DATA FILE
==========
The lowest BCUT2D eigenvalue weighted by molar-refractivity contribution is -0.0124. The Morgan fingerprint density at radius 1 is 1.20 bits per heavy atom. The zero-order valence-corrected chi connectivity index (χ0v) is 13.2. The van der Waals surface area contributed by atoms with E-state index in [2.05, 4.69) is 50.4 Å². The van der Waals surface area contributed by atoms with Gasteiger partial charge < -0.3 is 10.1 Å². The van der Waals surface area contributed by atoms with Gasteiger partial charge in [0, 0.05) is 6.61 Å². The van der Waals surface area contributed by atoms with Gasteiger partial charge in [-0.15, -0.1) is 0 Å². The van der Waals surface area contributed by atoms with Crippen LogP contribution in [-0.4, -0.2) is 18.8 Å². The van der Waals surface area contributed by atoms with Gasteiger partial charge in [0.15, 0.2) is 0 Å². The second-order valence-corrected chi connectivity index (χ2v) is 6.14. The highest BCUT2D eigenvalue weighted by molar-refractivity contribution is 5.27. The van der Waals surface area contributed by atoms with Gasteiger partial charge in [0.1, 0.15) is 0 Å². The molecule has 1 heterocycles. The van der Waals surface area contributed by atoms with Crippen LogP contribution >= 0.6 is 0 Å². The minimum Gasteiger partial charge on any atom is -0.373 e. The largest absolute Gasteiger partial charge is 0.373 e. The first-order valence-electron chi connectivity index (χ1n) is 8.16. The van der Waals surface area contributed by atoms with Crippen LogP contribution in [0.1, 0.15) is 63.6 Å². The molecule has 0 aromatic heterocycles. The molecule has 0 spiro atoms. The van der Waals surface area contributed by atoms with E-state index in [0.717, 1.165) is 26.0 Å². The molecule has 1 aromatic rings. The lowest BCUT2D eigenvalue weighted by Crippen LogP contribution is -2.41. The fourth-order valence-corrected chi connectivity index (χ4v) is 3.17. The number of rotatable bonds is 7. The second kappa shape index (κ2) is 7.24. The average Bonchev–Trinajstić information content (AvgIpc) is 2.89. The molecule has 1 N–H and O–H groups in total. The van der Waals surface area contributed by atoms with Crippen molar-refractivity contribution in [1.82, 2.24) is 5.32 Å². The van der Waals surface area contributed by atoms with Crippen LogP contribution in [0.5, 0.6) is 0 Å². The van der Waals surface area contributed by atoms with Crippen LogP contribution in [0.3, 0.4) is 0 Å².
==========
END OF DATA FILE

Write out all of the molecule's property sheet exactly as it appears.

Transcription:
The lowest BCUT2D eigenvalue weighted by molar-refractivity contribution is -0.0124. The Morgan fingerprint density at radius 1 is 1.20 bits per heavy atom. The zero-order valence-corrected chi connectivity index (χ0v) is 13.2. The van der Waals surface area contributed by atoms with E-state index in [2.05, 4.69) is 50.4 Å². The van der Waals surface area contributed by atoms with Gasteiger partial charge < -0.3 is 10.1 Å². The van der Waals surface area contributed by atoms with Gasteiger partial charge in [0, 0.05) is 6.61 Å². The van der Waals surface area contributed by atoms with Gasteiger partial charge in [-0.15, -0.1) is 0 Å². The van der Waals surface area contributed by atoms with Crippen LogP contribution in [-0.4, -0.2) is 18.8 Å². The van der Waals surface area contributed by atoms with Gasteiger partial charge in [0.15, 0.2) is 0 Å². The second-order valence-corrected chi connectivity index (χ2v) is 6.14. The highest BCUT2D eigenvalue weighted by molar-refractivity contribution is 5.27. The van der Waals surface area contributed by atoms with Gasteiger partial charge in [0.1, 0.15) is 0 Å². The molecule has 1 heterocycles. The van der Waals surface area contributed by atoms with Crippen LogP contribution >= 0.6 is 0 Å². The minimum Gasteiger partial charge on any atom is -0.373 e. The largest absolute Gasteiger partial charge is 0.373 e. The first-order valence-electron chi connectivity index (χ1n) is 8.16. The van der Waals surface area contributed by atoms with Crippen LogP contribution in [0.1, 0.15) is 63.6 Å². The molecule has 0 aromatic heterocycles. The molecule has 0 spiro atoms. The van der Waals surface area contributed by atoms with E-state index in [0.717, 1.165) is 26.0 Å². The molecule has 1 aromatic rings. The lowest BCUT2D eigenvalue weighted by Crippen LogP contribution is -2.41. The fourth-order valence-corrected chi connectivity index (χ4v) is 3.17. The number of rotatable bonds is 7. The second kappa shape index (κ2) is 7.24. The average Bonchev–Trinajstić information content (AvgIpc) is 2.89. The molecule has 1 N–H and O–H groups in total. The van der Waals surface area contributed by atoms with Crippen molar-refractivity contribution in [1.82, 2.24) is 5.32 Å². The van der Waals surface area contributed by atoms with Crippen LogP contribution in [0.5, 0.6) is 0 Å². The van der Waals surface area contributed by atoms with Crippen LogP contribution in [0.3, 0.4) is 0 Å².